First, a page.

We have decided that we will no longer pay for doctors to attend international scientific and medical congresses but will instead focus our educational efforts on local educational opportunities for healthcare professionals,” he said.

In recent years, concern has grown about financial ties between doctors and the pharmaceutical industry and ever tighter restrictions have been imposed.  Gone are the lavish entertainment and free drug lunches of the past, gone too are the pens, mugs and clocks.

Nevertheless, AstraZeneca’s decision to stop paying for doctors to fly to international medical and scientific meetings has taken things to a new level.

It is a dramatic change,” Richard Bergstrom, Director General of the European Federation of Pharmaceutical Industries and Associations, said of the AstraZeneca move. “It is another sign that industry is changing its scientific education practices and I am sure you will see more moves of a similar nature by other companies,” Bergstom continued.

Brennan said he took the step because AstraZeneca should not do anything that could be seen as an inducement to prescribers to use its products. “We start from the position that our products stand on their own merits.”

Although the move will save money, the decision was not taken on cost grounds and any savings would have no significant impact on the company’s bottom line.

AstraZeneca’s move comes at a time of unprecedented regulatory pressure on the drug industry. In the past five years companies have paid more than $15 billion in penalties to the U.S. government alone for alleged violations of laws and regulations. This scrutiny has been ramped up with a wave of investigations under the U.S. Foreign Corrupt Practices Act (FCPA) and the introduction of a new bribery act in Britain.  Bribery legislation is an issue for pharmaceutical companies because doctors can be seen as government officials in those countries where they work for state-funded health systems. So, payments to them could trigger questions over corruption.

Just last month, Johnson & Johnson agreed to pay $78 million to settle British and U.S. charges it paid bribes and kickbacks to win business overseas, in the first settlement by a big drug company since the U.S. began scrutinizing the industry under the FCPA more than a year ago.

Last year AstraZeneca agreed to pay $520 million to settle claims over illegal marketing of Seroquel and is currently being investigated by the U.S. Department of Justice and the Securities and Exchange Commission in connection with the FCPA.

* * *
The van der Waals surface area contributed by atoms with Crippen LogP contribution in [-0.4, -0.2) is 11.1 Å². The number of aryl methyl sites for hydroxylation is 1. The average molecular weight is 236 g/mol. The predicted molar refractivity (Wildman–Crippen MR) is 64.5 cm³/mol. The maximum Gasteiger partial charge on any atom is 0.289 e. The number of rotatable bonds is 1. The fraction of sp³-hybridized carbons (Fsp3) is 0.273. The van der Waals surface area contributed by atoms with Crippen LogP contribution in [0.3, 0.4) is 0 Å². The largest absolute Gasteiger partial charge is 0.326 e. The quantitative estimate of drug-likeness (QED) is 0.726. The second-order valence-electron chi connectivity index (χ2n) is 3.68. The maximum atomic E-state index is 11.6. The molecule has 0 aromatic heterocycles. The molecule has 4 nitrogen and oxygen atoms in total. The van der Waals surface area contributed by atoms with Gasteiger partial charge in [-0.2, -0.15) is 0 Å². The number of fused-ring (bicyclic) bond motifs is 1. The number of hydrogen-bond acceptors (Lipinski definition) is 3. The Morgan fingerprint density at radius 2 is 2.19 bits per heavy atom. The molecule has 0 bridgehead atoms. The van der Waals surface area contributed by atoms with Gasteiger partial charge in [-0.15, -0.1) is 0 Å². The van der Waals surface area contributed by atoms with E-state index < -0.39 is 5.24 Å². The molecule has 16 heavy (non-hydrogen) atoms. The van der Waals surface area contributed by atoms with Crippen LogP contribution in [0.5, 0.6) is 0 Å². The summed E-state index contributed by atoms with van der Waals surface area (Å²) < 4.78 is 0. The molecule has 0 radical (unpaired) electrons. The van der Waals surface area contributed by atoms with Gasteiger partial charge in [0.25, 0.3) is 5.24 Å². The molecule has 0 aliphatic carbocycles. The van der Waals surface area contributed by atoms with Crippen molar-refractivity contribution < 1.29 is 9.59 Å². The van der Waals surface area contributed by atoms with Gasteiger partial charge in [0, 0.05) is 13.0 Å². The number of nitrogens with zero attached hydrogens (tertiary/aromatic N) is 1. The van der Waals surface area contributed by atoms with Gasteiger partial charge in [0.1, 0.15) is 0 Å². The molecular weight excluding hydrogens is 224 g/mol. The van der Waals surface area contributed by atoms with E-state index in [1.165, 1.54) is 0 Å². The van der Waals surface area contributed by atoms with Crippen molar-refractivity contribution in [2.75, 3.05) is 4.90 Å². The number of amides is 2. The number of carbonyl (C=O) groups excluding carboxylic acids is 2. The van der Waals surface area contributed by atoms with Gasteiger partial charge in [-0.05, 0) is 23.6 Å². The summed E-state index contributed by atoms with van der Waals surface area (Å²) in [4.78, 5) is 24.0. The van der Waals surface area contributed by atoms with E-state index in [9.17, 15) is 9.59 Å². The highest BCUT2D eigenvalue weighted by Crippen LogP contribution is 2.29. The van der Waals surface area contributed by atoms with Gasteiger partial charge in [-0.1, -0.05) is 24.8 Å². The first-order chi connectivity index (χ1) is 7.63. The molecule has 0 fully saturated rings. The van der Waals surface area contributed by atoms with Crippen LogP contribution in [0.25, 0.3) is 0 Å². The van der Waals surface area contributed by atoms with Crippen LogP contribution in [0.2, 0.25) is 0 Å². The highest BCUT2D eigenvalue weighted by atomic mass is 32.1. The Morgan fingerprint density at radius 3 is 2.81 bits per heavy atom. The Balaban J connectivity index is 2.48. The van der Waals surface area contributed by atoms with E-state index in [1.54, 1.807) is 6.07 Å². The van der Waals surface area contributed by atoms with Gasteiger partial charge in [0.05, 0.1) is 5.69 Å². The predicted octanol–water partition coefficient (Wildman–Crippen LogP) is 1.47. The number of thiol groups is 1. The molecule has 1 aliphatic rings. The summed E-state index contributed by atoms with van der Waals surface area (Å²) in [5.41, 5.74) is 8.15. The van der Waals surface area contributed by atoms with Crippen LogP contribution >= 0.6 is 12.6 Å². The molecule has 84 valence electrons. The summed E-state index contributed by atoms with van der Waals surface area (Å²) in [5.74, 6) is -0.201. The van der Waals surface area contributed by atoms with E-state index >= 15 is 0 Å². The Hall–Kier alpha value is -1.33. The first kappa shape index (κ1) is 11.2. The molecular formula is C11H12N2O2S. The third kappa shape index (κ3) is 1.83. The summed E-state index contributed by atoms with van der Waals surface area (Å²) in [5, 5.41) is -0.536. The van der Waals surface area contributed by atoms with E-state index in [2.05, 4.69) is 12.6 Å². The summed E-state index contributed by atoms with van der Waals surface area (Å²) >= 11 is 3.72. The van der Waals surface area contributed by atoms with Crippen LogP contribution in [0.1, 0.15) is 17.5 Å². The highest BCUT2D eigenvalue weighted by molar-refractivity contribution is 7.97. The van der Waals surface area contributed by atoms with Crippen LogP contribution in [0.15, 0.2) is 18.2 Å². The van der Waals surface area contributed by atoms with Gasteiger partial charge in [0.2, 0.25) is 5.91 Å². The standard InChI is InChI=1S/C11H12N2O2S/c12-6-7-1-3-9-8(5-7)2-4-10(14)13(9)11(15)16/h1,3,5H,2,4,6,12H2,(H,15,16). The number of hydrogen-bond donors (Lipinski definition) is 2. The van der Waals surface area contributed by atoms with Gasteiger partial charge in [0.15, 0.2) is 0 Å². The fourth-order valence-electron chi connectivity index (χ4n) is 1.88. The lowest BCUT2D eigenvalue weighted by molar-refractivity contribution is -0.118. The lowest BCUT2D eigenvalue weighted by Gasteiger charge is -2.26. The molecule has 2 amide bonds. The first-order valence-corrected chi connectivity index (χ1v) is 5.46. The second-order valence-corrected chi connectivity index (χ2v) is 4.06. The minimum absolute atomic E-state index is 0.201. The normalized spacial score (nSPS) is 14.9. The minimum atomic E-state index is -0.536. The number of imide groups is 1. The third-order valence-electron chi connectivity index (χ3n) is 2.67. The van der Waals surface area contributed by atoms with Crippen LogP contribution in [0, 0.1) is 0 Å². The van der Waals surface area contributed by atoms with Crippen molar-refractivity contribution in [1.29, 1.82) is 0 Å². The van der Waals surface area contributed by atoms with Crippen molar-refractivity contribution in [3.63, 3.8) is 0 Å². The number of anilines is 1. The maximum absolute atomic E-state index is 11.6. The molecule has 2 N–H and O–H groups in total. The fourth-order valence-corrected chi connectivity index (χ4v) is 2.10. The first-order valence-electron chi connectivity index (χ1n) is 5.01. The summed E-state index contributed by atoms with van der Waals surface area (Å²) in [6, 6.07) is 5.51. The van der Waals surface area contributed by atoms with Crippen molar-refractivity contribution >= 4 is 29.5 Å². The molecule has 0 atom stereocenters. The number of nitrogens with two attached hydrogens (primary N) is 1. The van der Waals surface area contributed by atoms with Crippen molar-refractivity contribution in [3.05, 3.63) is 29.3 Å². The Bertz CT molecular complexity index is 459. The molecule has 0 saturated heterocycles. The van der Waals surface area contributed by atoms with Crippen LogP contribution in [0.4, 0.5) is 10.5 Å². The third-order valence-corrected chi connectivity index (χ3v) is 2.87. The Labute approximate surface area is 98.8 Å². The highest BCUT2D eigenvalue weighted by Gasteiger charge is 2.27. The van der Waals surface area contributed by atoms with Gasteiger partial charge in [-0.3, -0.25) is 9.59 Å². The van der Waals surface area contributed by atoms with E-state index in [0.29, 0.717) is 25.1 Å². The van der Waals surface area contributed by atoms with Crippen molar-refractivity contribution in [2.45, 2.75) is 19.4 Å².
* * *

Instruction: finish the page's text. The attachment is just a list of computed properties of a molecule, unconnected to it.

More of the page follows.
While SRxA’s Word on Health applauds this latest move from AstraZeneca, we can’t help wonder what it means for the medical conference industry.  If doctors have to pay for their own travel and attendance at international events will they simply stop going?

Let us know what you think.

FDA Gets Tough on Asthma Drugs

The U.S. Food and Drug Administration (FDA)  has ordered four drug manufacturers to conduct additional post-marketing clinical trials of their long-acting beta-agonists (LABAs).  LABAs to be studied are AstraZeneca’s Symbicort, GlaxoSmithKline’s Advair Diskus, Merck and Co.’s Dulera, and Novartis AG’s Foradil.

The clinical trials will examine the use of LABAs when used in combination with inhaled steroids. Each of the LABAs plus a corticosteroid will be compared with the steroid alone in patients 12 years of age and older. A total of 46,800 patients will be studied.  Another trial will include 6,200 younger patients, aged 4 to 11, using Advair Diskus.

Last June, the FDA issued warnings on LABAs, saying they should never be used on their own to treat asthma. Although LABAs relax the muscles of the airway to help patients breathe easier, they can cause an increased risk of asthma symptoms that can lead to hospitalizations and death.

The studies will begin later this year, but results are not expected until 2017.

The huge size of the studies signals that FDA wants to be completely sure about the safety profile of these drugs as they are used so widely.

Clearly however, such large study populations might pose financial challenges for the manufacturers.

As of now, Word on Health has heard that Glaxo plans to fully comply with the requirement and Astra Zeneca is finalizing their study protocol with the agency.

Novartis said it was still reviewing the post-marketing requirements issued by the FDA, while Merck said it would have a comment shortly.

We’ll of course bring you updates as they occur.